The Ultimate Side Hustle Playbook for Launching Your Consumer Goods Product
Dec 20, 2022
We spent an afternoon with David Greenfeld, who started Dream Pops out of his family's kitchen while also working an arduous finance job. David saved up his vacation days and launched the company in two weeks, and the rest is sweet, sweet ice cream victory. His plant-based, naturally sweet treats are now available in Whole Foods, Erewhon, Bristol Farms, and more retailers. His advice might just be the cherry on top of your dream business!
Step 1: Find the Big Idea
When you look around at the way you live and the things you love and care about, ask yourself what kind of product would greatly improve your quality of life. What do you wish existed? Bonus points if you belong to a big group of people who feel the same way.
For David, the thing that was missing was a way to satisfy his sweet tooth. "Working long hours in finance, you find yourself craving a little afternoon treat." And like many children of the '80s and '90s, David craved nostalgic confections like Dibs, Dunkaroos, and Gushers. But as a vegan and lactose-intolerant dude, those weren't options.
So he set out to make a product that had the whimsical, snackable allure of these sweets, but without all the artificial sweeteners and dairy. And so, his dream snack, Dream Pops, was born!
Step 2. Make Your Prototype
"The early days I was literally in my mom's kitchen making these products."
So many entrepreneurs agonize over every detail of their prototype, but here are two important things your prototype doesn't need:
Perfect execution from the get-go. You can and should get used to iterating it with feedback.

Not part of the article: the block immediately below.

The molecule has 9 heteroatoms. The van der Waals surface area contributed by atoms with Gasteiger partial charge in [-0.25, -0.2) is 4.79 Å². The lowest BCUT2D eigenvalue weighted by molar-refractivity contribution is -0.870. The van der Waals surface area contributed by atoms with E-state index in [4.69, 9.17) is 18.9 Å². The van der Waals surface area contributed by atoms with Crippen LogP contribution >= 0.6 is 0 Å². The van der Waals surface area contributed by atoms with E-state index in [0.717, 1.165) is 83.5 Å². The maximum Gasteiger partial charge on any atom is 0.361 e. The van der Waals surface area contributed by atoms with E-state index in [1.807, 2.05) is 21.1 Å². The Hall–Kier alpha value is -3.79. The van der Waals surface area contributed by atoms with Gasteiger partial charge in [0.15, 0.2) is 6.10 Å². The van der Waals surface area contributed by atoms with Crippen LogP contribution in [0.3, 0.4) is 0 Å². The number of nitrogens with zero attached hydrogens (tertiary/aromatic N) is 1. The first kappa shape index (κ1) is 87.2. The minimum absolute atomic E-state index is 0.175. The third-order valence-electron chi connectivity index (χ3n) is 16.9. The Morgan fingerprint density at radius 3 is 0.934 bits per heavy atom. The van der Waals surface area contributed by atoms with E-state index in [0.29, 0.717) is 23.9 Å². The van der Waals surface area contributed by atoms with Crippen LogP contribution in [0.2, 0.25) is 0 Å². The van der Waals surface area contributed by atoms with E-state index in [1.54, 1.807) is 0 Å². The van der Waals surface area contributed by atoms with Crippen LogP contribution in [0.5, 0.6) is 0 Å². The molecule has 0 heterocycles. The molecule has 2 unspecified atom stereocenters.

Instant scalability to 1 million units.
The most important thing your product does need, however, is to be differentiated in its look and function. David had the vision to build something "equally as beautiful internally as it is externally." Dream Pops aren't just delicious, they are architectural, colorful, and unique-looking.
If you're prototyping a food product, follow his advice:
"Deliver on taste" with simple ingredients.
"Make it look cool" with geometric design and unique packaging that stands out
Step 3. Put your product out there
Unlike other businesses out there, consumer goods really do make for a great side hustle.
David spent a year and a half catering events and hosting pop-ups with brands. Well-known brands like Patron, Soul Cycle, and H&M would pay $5K-$10K for a popsicle event. David would listen for real-time feedback and update his formula.
Step 4. Scale thoughtfully
Don't get lost in the sauce.
Getting into Target doesn't make sense right out of the gates. Don't chase revenue, but consider profitability, product quality, and overall risk.
Some retailers require you to pay "slotting" where you spend $50K to $100K to be on the shelf for eight months. And, as David shares, "if you don't perform, you're out." The risk is massive and can put you out of business before you have the opportunity to flourish.
Instead, find independent grocery stores and regional grocers with 3-10 locations. Find partnerships that like supporting local brands. For Dream Pops, Erewhon and Bristol Farms were the perfect partners. Similarly, Stacy's Pita Chips started at Berkley Bowl and eventually sold the business to PepsiCo for $250 million.
As demand for your product increases, you'll have to leave mom's kitchen!
David tells us, "Don't be afraid to ask around. Find experts in your field through friends, family, LinkedIn, Google, you name it. Then you can truly find the best contacts for suppliers and factories."
It's ok to change the way you build your product, but you must know your non-negotiables. For Dream Pops, they keep several promises to customers:
Dairy-free, gluten-free, and soy-free
No high fructose corn syrup and no artificial ingredients
A fun, whimsical brand that delivers on taste
The integrity of the product should never be compromised.